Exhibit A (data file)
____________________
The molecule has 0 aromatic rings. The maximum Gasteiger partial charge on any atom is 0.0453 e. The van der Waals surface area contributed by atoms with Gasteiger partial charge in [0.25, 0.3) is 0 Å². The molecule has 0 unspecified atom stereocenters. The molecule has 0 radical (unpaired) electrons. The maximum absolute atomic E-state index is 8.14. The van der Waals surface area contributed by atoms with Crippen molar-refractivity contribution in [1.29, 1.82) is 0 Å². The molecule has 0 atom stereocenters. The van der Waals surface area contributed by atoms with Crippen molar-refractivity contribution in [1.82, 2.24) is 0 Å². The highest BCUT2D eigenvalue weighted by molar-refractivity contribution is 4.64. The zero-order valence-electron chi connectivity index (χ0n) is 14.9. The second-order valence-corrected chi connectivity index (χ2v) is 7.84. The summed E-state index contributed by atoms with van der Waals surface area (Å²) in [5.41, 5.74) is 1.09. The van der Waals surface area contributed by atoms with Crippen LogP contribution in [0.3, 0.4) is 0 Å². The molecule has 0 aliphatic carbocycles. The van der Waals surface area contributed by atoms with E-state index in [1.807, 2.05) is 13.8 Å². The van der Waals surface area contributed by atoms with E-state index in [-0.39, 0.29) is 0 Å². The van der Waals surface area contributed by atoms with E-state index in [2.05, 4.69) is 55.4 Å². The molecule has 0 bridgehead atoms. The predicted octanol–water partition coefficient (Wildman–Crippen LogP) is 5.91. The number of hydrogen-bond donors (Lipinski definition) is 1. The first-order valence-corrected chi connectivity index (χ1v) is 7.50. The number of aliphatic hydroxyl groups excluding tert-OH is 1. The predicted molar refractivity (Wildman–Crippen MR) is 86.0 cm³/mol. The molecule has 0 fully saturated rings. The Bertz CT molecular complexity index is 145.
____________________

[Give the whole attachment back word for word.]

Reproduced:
The molecule has 0 aromatic rings. The maximum Gasteiger partial charge on any atom is 0.0453 e. The van der Waals surface area contributed by atoms with Gasteiger partial charge in [0.25, 0.3) is 0 Å². The molecule has 0 unspecified atom stereocenters. The molecule has 0 radical (unpaired) electrons. The maximum absolute atomic E-state index is 8.14. The van der Waals surface area contributed by atoms with Crippen molar-refractivity contribution in [1.29, 1.82) is 0 Å². The molecule has 0 atom stereocenters. The van der Waals surface area contributed by atoms with Crippen molar-refractivity contribution in [1.82, 2.24) is 0 Å². The highest BCUT2D eigenvalue weighted by molar-refractivity contribution is 4.64. The zero-order valence-electron chi connectivity index (χ0n) is 14.9. The second-order valence-corrected chi connectivity index (χ2v) is 7.84. The summed E-state index contributed by atoms with van der Waals surface area (Å²) in [5.41, 5.74) is 1.09. The van der Waals surface area contributed by atoms with Crippen LogP contribution in [0.3, 0.4) is 0 Å². The molecule has 0 aliphatic carbocycles. The van der Waals surface area contributed by atoms with E-state index in [1.807, 2.05) is 13.8 Å². The van der Waals surface area contributed by atoms with E-state index in [-0.39, 0.29) is 0 Å². The van der Waals surface area contributed by atoms with E-state index in [2.05, 4.69) is 55.4 Å². The molecule has 0 bridgehead atoms. The predicted octanol–water partition coefficient (Wildman–Crippen LogP) is 5.91. The number of hydrogen-bond donors (Lipinski definition) is 1. The first-order valence-corrected chi connectivity index (χ1v) is 7.50. The number of aliphatic hydroxyl groups excluding tert-OH is 1. The predicted molar refractivity (Wildman–Crippen MR) is 86.0 cm³/mol. The molecule has 0 fully saturated rings. The Bertz CT molecular complexity index is 145.